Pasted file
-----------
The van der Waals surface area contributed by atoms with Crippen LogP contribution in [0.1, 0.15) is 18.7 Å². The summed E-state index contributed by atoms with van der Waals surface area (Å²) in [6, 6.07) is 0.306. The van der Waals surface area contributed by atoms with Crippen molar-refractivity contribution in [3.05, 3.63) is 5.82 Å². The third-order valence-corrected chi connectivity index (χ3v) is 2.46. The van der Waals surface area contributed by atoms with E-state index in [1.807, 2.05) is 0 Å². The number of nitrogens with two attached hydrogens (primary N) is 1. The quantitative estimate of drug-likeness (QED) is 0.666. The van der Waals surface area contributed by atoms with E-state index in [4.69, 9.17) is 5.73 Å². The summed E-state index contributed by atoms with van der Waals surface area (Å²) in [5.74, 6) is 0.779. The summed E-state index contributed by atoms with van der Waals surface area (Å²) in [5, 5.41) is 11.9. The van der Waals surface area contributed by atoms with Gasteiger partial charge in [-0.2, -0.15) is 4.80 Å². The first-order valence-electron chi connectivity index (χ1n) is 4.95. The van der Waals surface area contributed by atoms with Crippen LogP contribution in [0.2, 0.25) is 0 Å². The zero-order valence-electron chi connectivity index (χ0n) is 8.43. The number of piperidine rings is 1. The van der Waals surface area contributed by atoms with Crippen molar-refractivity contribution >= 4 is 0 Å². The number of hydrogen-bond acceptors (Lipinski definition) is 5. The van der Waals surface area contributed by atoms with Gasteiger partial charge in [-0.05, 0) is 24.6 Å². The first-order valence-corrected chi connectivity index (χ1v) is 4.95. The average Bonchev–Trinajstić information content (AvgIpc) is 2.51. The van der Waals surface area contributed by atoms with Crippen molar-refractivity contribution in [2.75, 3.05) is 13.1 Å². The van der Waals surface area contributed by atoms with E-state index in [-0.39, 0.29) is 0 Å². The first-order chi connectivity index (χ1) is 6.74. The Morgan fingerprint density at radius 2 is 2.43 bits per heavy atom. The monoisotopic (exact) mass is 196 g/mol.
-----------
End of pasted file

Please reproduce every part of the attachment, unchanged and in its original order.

The van der Waals surface area contributed by atoms with Crippen LogP contribution in [0.1, 0.15) is 18.7 Å². The summed E-state index contributed by atoms with van der Waals surface area (Å²) in [6, 6.07) is 0.306. The van der Waals surface area contributed by atoms with Crippen molar-refractivity contribution in [3.05, 3.63) is 5.82 Å². The third-order valence-corrected chi connectivity index (χ3v) is 2.46. The van der Waals surface area contributed by atoms with E-state index in [1.807, 2.05) is 0 Å². The number of nitrogens with two attached hydrogens (primary N) is 1. The quantitative estimate of drug-likeness (QED) is 0.666. The van der Waals surface area contributed by atoms with E-state index in [4.69, 9.17) is 5.73 Å². The summed E-state index contributed by atoms with van der Waals surface area (Å²) in [5.74, 6) is 0.779. The summed E-state index contributed by atoms with van der Waals surface area (Å²) in [5, 5.41) is 11.9. The van der Waals surface area contributed by atoms with Gasteiger partial charge in [-0.2, -0.15) is 4.80 Å². The first-order valence-electron chi connectivity index (χ1n) is 4.95. The van der Waals surface area contributed by atoms with Crippen LogP contribution in [0.2, 0.25) is 0 Å². The zero-order valence-electron chi connectivity index (χ0n) is 8.43. The number of piperidine rings is 1. The van der Waals surface area contributed by atoms with Crippen molar-refractivity contribution >= 4 is 0 Å². The number of hydrogen-bond acceptors (Lipinski definition) is 5. The van der Waals surface area contributed by atoms with Gasteiger partial charge in [-0.05, 0) is 24.6 Å². The first-order valence-corrected chi connectivity index (χ1v) is 4.95. The average Bonchev–Trinajstić information content (AvgIpc) is 2.51. The van der Waals surface area contributed by atoms with Crippen molar-refractivity contribution in [2.75, 3.05) is 13.1 Å². The van der Waals surface area contributed by atoms with E-state index in [-0.39, 0.29) is 0 Å². The first-order chi connectivity index (χ1) is 6.74. The Morgan fingerprint density at radius 2 is 2.43 bits per heavy atom. The monoisotopic (exact) mass is 196 g/mol.